To that end, Abraham Lincoln, Franklin D. Roosevelt and Ronald Reagan probably couldn't have done better than to follow, respectively, James Buchanan, Herbert Hoover and Jimmy Carter.

Similarly, President Obama no doubt benefited from comparisons to George W. Bush, who's unlikely to make many historians' lists of the presidential greats.

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6:02am

Sun January 20, 2013
Politics

What Obama May Do Next, At Home And Around The World

Originally published on Sun January 20, 2013 8:05 am

Host Rachel Martin speaks with NPR correspondents Ari Shapiro, Scott Horsley and Michele Kelemen about President Obama's likely second-term agenda, from handling debt and the deficit to gun control and next steps in the country's relationship with Iran.

6:02am

Sun January 20, 2013
Religion

In Inauguration, A 'Worship Of The Nation'

Originally published on Sun January 20, 2013 8:05 am

Among the sentiments of love of country and national unity, presidential inaugurations also have a religious element. Host Rachel Martin talks with Stephen Prothero, professor of American religion at Boston University, about how the role of faith in inauguration ceremonies has changed over the years.

12:27am

Sun January 20, 2013
Inauguration 2013

The Presidential Oath: Not Always Perfect, But It Gets The Job Done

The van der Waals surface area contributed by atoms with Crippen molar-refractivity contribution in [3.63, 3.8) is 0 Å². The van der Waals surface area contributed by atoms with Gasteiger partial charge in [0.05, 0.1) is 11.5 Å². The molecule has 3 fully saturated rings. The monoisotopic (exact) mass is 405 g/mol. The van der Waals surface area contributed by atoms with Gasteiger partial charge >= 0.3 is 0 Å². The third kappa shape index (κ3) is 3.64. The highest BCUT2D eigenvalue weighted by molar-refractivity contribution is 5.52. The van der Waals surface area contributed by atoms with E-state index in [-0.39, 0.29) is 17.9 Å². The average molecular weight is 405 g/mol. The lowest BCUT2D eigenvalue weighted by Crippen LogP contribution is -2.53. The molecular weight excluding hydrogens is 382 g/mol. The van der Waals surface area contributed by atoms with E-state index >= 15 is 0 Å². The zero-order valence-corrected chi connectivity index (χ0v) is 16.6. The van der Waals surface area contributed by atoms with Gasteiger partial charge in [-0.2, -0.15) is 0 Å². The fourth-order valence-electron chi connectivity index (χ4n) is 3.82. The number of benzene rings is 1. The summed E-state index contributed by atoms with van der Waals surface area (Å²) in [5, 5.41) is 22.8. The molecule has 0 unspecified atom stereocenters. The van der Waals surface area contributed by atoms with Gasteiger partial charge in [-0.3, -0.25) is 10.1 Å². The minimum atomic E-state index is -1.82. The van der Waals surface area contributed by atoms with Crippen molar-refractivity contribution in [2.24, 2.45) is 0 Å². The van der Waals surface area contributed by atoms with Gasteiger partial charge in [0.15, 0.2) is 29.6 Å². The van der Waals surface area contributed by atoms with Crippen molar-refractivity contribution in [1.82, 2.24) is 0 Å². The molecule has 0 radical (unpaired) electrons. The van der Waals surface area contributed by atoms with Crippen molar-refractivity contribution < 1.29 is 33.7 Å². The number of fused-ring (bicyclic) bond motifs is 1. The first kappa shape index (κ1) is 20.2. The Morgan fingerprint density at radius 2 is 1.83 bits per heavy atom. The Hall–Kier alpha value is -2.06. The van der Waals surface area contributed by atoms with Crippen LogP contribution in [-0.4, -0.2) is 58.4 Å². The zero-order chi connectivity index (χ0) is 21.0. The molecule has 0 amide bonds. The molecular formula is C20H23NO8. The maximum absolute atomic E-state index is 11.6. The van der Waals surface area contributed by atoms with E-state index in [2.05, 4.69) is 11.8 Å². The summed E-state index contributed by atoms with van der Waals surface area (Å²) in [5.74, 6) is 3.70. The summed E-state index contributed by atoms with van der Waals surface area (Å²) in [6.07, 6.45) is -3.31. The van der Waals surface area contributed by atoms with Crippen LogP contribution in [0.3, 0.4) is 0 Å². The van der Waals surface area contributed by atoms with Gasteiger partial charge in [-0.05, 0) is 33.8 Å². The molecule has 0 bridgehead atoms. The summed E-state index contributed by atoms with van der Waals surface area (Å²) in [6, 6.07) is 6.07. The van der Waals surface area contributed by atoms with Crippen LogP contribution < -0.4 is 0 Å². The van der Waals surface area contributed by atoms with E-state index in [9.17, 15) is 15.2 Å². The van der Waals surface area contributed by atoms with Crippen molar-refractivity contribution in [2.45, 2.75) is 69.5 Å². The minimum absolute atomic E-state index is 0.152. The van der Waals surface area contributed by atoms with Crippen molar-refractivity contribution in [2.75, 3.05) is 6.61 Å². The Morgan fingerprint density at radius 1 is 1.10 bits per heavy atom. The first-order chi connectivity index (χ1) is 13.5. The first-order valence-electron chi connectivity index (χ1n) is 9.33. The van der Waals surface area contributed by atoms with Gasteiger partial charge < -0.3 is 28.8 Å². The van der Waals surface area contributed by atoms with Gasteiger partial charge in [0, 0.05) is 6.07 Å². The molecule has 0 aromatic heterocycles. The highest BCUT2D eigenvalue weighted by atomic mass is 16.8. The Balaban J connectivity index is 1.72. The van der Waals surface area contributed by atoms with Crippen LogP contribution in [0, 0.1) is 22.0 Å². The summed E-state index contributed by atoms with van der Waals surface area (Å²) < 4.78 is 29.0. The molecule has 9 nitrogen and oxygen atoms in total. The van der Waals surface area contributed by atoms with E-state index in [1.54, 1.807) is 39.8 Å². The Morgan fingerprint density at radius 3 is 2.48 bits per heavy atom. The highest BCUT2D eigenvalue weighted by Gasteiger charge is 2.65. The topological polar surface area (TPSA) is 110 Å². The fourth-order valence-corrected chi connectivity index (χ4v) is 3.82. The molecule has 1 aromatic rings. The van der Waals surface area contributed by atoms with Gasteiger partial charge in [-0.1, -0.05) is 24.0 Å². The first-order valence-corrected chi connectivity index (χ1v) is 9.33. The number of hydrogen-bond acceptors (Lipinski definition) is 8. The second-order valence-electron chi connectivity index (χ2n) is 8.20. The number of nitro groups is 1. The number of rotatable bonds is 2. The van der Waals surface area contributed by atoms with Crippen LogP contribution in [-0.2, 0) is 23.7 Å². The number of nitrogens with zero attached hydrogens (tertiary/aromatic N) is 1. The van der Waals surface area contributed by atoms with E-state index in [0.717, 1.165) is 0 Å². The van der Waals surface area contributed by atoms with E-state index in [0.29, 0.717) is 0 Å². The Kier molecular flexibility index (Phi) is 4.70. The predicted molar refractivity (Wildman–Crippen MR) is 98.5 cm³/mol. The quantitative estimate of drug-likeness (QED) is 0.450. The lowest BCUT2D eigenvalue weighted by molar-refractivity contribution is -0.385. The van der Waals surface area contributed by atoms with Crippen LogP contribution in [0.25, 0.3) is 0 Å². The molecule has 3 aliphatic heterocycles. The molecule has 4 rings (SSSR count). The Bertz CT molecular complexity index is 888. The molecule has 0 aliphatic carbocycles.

Originally published on Sun January 20, 2013 6:20 pm

Barack Obama takes the oath of office beside his wife Michelle and daughters Sasha, right, and Malia, at the U.S. Capitol in Washington on Jan. 20, 2009.
Chuck Kennedy AP

President Obama takes the oath of office for a second term on Sunday and Monday. By the time he is through Monday, he and President Franklin D. Roosevelt will be the only two presidents to have taken the presidential oath four times — Roosevelt because he was elected four times, and Obama because he will have taken the oath twice the first time and twice the second.

Obama took the oath twice in 2009 because he and Chief Justice John Roberts messed it up a bit the first time and redid it a second time in private to quell any questions about Obama being president.

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5:28pm

Sat January 19, 2013
Around the Nation

The Rev. Al Sharpton, In Six True-False Statements

Originally published on Tue January 22, 2013 11:19 am

Rev. Al Sharpton, founder and president of National Action Network (NAN), prepares to leave its corporate office for the WWRL radio station in New York, January 11.
Shiho Fukada for NPR

Editor's note: NPR's Corey Dade recently traveled to New York to interview the Rev. Al Sharpton about the unusual arc of his checkered career, from pugnacious street fighter for racial justice to savvy insider with ties to CEOs, a successful television show and the the ear of a soon-to-be second-term president.

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6:32am

Sat January 19, 2013
Shots - Health News

Inching Closer To The Demise Of A Stubborn Parasitic Worm

A boy with multiple Guinea worms sits outside a containment center in northern Ghana, February 2007.
Wes Pope Chicago Tribune/MCT /Landov

What's the big fuss about Guinea worm, a parasite that now infects just a few hundred people? Well, the public health community finally has the nasty bug's back against the wall.

There were only 542 cases of Guinea worm worldwide last year, the Carter Center said this week. That's 48 percent less than in 2011. And it's a mere blip compared to the 3.5 million cases back in 1986.